Several states are now considering laws that would impose criminal sanctions on IT workers who don't report suspected child abuse they find on clients' computers. In language that clearly indicates he knows very little about these "computer" thingies, New Britain, Conn. Sgt. James P. Wardwell warned:
"Computer usage is a very real part of our culture and daily activities. Laws must change and evolve to reflect this ever-changing technological advancement."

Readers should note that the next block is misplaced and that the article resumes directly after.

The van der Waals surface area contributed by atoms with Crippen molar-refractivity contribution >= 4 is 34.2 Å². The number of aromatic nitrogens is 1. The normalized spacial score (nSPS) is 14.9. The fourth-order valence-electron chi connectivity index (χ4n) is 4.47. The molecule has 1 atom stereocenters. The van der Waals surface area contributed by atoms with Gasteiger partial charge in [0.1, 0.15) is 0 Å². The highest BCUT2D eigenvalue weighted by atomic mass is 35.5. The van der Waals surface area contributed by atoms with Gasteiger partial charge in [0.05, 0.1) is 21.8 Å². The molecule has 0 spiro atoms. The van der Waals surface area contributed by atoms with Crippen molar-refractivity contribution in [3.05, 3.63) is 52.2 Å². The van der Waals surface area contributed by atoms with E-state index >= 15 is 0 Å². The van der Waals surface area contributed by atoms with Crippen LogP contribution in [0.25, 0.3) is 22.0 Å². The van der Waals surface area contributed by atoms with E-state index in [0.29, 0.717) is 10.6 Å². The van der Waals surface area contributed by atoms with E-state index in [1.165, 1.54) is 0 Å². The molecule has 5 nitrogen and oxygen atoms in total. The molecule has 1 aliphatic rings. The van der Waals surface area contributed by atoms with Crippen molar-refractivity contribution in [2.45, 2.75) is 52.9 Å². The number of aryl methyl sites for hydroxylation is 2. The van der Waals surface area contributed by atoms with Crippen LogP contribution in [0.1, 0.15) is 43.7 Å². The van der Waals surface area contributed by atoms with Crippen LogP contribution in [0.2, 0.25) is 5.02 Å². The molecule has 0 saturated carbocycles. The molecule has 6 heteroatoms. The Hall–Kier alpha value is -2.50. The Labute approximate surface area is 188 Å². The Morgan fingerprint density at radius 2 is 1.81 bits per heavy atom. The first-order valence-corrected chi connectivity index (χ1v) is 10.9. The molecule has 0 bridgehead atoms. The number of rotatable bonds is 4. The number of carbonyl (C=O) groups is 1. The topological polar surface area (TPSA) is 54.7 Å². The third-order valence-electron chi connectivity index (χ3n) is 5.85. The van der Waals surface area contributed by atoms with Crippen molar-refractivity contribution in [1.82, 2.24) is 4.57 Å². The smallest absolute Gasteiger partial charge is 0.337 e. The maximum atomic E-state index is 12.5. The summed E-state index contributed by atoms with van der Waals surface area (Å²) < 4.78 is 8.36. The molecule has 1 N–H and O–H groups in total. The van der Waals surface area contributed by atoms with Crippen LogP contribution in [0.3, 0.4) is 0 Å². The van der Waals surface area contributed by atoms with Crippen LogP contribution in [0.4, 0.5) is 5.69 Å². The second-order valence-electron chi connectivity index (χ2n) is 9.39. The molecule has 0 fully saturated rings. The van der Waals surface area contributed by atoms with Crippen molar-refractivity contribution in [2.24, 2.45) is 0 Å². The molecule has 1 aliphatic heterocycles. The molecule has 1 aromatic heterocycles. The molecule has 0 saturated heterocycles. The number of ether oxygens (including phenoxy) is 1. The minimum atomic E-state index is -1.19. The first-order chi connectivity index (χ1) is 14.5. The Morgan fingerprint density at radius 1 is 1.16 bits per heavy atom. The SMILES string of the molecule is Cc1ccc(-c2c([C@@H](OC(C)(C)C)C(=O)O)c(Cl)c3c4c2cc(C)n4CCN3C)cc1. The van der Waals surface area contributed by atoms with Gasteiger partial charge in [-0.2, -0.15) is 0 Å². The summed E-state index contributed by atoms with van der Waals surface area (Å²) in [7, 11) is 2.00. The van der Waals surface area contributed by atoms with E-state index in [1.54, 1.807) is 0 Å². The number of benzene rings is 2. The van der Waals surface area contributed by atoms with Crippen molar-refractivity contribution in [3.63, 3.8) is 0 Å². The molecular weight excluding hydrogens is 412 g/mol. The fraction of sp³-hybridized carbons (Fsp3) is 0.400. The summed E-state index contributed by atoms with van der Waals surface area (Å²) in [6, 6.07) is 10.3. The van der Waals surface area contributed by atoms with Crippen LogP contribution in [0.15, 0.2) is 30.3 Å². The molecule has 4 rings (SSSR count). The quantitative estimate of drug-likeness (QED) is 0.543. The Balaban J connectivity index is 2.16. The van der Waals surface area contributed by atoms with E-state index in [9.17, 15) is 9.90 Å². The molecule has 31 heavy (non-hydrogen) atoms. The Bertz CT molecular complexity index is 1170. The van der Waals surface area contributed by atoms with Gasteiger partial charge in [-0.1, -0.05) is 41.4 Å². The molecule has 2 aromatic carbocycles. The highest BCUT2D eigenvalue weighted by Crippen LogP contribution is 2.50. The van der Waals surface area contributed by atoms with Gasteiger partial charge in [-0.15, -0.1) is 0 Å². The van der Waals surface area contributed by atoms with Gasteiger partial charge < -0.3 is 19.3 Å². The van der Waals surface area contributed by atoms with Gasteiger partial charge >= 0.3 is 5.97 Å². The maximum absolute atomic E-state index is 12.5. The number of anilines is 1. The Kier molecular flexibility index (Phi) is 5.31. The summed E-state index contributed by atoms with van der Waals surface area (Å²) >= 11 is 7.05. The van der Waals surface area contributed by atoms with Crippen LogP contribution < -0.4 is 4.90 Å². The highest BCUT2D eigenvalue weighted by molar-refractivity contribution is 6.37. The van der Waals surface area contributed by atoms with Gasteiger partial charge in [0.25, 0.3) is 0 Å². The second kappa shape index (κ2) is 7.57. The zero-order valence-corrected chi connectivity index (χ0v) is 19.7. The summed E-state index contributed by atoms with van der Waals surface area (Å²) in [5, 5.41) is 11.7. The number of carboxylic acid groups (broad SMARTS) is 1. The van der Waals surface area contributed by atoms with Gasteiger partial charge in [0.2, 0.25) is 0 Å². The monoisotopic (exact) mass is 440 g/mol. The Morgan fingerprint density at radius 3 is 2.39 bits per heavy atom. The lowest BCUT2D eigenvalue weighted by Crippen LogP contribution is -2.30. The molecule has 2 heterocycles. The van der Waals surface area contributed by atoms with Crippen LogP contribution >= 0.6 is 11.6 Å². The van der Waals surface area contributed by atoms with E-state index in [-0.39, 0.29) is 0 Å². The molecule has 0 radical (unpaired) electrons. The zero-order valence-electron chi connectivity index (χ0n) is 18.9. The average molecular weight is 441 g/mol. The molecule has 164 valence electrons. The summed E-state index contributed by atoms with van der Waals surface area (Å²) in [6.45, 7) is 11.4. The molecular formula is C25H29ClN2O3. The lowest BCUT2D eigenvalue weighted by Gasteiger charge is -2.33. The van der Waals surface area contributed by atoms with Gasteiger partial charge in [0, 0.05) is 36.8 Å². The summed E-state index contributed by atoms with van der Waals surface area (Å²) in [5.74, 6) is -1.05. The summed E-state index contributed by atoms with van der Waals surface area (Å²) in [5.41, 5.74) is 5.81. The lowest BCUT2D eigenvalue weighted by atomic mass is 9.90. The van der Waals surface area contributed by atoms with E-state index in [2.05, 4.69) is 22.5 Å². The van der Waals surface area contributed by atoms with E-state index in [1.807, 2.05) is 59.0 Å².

The problem of course is that in many jurisdictions mere possession of child porn images can fetch steep sentences . Sometimes intent doesn't even matter. But even when it does, it's clear that many times, the tech-ignorance of local authorities can railroad innocent people. And of course, as we've seen with similar laws aimed at photo lab technicians , innocent images can end up costing innocent people thousands of dollars, not to mention the blow to reputation that comes with being accused of child pornography.
I'd also gather that many (though admittedly not all) child pornographers—particularly those who create and distribute the stuff—are probably savvy enough to know not to bring their computers into Best Buy for repair.